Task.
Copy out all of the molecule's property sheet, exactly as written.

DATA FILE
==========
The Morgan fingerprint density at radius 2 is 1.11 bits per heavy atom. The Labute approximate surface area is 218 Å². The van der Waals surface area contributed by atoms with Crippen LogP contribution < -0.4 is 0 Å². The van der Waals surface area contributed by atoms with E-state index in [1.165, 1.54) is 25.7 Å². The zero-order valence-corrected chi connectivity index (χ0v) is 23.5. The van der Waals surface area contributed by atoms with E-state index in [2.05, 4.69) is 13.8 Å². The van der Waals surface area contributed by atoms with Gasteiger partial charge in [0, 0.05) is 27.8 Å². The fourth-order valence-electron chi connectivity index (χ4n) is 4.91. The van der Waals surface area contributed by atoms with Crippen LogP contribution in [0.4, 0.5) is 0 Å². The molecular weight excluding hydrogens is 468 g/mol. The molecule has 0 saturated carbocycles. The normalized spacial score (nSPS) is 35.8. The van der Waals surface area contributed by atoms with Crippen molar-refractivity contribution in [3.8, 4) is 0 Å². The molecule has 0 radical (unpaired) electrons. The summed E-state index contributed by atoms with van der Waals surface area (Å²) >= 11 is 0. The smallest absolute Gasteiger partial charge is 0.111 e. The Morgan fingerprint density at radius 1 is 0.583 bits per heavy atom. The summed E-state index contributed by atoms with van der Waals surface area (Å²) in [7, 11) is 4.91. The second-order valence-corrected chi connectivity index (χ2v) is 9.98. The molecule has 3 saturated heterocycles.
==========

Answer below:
The Morgan fingerprint density at radius 2 is 1.11 bits per heavy atom. The Labute approximate surface area is 218 Å². The van der Waals surface area contributed by atoms with Crippen LogP contribution < -0.4 is 0 Å². The van der Waals surface area contributed by atoms with E-state index in [1.165, 1.54) is 25.7 Å². The zero-order valence-corrected chi connectivity index (χ0v) is 23.5. The van der Waals surface area contributed by atoms with E-state index in [2.05, 4.69) is 13.8 Å². The van der Waals surface area contributed by atoms with Gasteiger partial charge in [0, 0.05) is 27.8 Å². The fourth-order valence-electron chi connectivity index (χ4n) is 4.91. The van der Waals surface area contributed by atoms with Crippen LogP contribution in [0.4, 0.5) is 0 Å². The molecular weight excluding hydrogens is 468 g/mol. The molecule has 0 saturated carbocycles. The normalized spacial score (nSPS) is 35.8. The van der Waals surface area contributed by atoms with Crippen molar-refractivity contribution in [3.8, 4) is 0 Å². The molecule has 0 radical (unpaired) electrons. The summed E-state index contributed by atoms with van der Waals surface area (Å²) >= 11 is 0. The smallest absolute Gasteiger partial charge is 0.111 e. The Morgan fingerprint density at radius 1 is 0.583 bits per heavy atom. The summed E-state index contributed by atoms with van der Waals surface area (Å²) in [7, 11) is 4.91. The second-order valence-corrected chi connectivity index (χ2v) is 9.98. The molecule has 3 saturated heterocycles.